Tanya Bonakdar Gallery is very pleased to present an exhibition of major new work by Phil Collins. Incorporating television, film, music and photography, the artist will realize three exceptional large-scale installations for his third solo presentation at the gallery.

Since the late 1990s, Collins' diverse practice has addressed the act of image-making itself, reflecting on the status of the individual and the collective in today's media-dominated society. Characteristic of the artist's approach is a close engagement with place and communities, which over the years have included disco-dancing Palestinians, fans of The Smiths across three continents, the youth of Baghdad, and teachers of Marxism-Leninism in the former German Democratic Republic. The projects are often initiated through public announcements and structured as situations predicated on high emotional stakes. Rather than static portraits, the works resulting from these encounters articulate the nuances of relations embedded in the aesthetic regimes and economies that define our everyday existence, from news and politics to entertainment and shopping. Throughout, Collins' work upholds his commitment to myriad forms of experience across the social spectrum, and furthers his interest in the contradictory impulses of intimacy and desire within the public sphere.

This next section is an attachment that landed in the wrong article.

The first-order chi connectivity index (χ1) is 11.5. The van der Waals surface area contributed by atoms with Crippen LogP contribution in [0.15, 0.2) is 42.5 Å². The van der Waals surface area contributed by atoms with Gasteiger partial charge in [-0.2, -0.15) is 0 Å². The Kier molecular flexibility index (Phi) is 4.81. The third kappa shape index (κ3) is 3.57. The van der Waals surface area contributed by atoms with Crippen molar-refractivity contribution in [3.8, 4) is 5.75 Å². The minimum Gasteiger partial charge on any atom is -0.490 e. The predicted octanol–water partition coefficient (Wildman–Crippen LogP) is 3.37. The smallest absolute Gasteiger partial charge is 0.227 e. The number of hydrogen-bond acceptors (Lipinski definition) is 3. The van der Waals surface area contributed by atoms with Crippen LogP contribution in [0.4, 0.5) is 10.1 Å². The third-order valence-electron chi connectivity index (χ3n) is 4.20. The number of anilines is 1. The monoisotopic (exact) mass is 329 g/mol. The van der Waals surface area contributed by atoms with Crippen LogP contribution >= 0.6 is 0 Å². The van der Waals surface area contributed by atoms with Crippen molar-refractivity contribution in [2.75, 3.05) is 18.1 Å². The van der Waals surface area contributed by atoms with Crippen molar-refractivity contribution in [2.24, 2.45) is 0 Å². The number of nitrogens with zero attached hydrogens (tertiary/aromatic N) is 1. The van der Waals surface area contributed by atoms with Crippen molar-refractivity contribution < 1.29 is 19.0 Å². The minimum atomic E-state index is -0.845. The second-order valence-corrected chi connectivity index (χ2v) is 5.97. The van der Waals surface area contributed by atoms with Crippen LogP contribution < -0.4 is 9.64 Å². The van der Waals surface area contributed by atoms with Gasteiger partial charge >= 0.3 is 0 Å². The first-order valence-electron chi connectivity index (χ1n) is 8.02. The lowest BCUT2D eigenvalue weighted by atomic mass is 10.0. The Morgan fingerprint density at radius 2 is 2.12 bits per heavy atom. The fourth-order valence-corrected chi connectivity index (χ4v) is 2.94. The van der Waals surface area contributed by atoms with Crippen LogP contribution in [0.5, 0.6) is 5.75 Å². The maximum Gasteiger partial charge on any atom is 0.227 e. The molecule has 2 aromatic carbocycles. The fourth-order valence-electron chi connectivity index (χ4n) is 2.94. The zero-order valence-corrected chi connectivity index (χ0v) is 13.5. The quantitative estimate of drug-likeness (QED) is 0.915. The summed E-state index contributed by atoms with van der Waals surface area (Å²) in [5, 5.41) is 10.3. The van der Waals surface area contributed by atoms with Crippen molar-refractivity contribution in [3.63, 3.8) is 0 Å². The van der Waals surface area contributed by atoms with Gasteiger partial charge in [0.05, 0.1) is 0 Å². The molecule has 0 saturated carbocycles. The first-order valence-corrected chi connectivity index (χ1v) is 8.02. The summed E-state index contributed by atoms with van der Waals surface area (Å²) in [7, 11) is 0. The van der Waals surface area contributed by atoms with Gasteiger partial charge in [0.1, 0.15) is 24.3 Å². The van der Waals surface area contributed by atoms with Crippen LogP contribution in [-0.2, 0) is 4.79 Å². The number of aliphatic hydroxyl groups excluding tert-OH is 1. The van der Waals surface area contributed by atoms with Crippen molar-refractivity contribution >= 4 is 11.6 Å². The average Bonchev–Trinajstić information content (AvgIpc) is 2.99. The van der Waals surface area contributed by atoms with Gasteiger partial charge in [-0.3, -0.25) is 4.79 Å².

In the installation This Unfortunate Thing Between Us, Collins probes the overlap and disconnection between reality and representation. Based on his 2011 project TUTBU.TV, an alternative shopping channel which was performed in a Berlin theatre and broadcast live on German national television over two nights, This Unfortunate Thing Between Us offered viewers the chance to buy an experience and enact it live on stage the following evening. Exploiting the logic and presentation of popular teleshopping programs, TUTBU.TV was hosted by a cast of actors, porn workers and musicians, with pitches and live phone-ins, telephone operators managing calls from the public, and a soundtrack by the in-house band featuring Welsh musician Gruff Rhys and North Wales surf band Y Niwl. Two complete subtitled episodes of the original event are now presented in second-hand British caravans, which for Collins epitomize both the optimism and melancholy of the consumer age, their promise of mobility and freedom forestalled by the tedium and misery of a typical family holiday. Weaving together exhibitionism and voyeurism, authenticity and fiction, This Unfortunate Thing Between Us reassembles the language of reality television in a new bastardized grammar in order to describe the complex love affair between the camera and its subjects, with all its anxieties and expectations.